Today while we were out walking, Celeste met, close up, an adult male Siberian Husky out with his owner. He was big and stout, robust and authoritative. Celeste thought she wanted to fight and started to assert herself, hair standing on end and growling, trotting stiffly toward him, but the male wasn't having any of that. She tried to rush him, but he stood his ground and gave her a chest-butt that knocked her off her feet. That scared her bad enough that she peed her little pants in the process and crept away down the sidewalk. The male wasn't offended; I think he was amused by the idea that a 5-month-old pup who's just loosing her milk teeth would think she could take on an older dog that was twice her size.
Later, in the park, we met a couple of ladies with their dogs. They invited Celeste to play, so in spite of worrying about personalities and age differences, we let her run with the other dogs. Celeste loved it, although she was continually falling over her own feet and landing on her nose. She ran with the others across a shallow channel cut for irrigation, and fell in it head first. She is such a puppy, still. Her long, gangly legs and uncoordinated play make her seem younger than she is. The dogs played hard, running and jumping for about a half hour, then Celeste came back to us, completely whupped. She's still snoozing here at my feet, as I write this.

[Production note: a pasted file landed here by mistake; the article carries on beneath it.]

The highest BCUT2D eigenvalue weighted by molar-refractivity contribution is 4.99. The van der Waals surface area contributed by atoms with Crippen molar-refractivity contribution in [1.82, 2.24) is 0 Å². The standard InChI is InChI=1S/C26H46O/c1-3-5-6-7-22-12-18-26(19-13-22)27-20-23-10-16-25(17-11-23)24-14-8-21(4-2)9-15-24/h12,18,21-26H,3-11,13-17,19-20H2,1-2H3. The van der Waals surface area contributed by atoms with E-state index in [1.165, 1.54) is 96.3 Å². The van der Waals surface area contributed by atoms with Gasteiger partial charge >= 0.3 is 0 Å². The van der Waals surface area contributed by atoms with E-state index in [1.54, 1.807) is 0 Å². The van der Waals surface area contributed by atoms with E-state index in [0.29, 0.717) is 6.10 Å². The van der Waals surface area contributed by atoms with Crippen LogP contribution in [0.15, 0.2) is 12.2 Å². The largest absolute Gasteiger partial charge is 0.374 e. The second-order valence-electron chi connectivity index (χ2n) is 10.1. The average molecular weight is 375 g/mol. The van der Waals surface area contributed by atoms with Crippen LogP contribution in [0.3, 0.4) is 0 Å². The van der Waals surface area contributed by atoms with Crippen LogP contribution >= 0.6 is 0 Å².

Celeste is in love with green grass. The grass in the park is overgrown and damp, irrigated weekly by channels cut into the turf, then filled in later, after the irrigation is finished for the week. Trees are scattered across the park and a few larger than life metal sculptures loom up unexpectedly among the trees. In contrast, the grass that grows close to our apartment building is kept cut and manicured by whomever owns the street-side plot, and she loves to walk through it. Short and springy as a plush carpet, she bounces across it, leaping and flipping, almost giggling at the tickle of it under her feet. As we walk on the bike path, she frequently takes little detours onto the grass and races back and forth, mouth open, a big grin spread spread across her face. Then she bounces back onto the bike path, and hops backwards in front of me, while I walk forward. She turns her body in in spirals, and leaps, laughing, back onto the grass.
Simple pleasures are the best.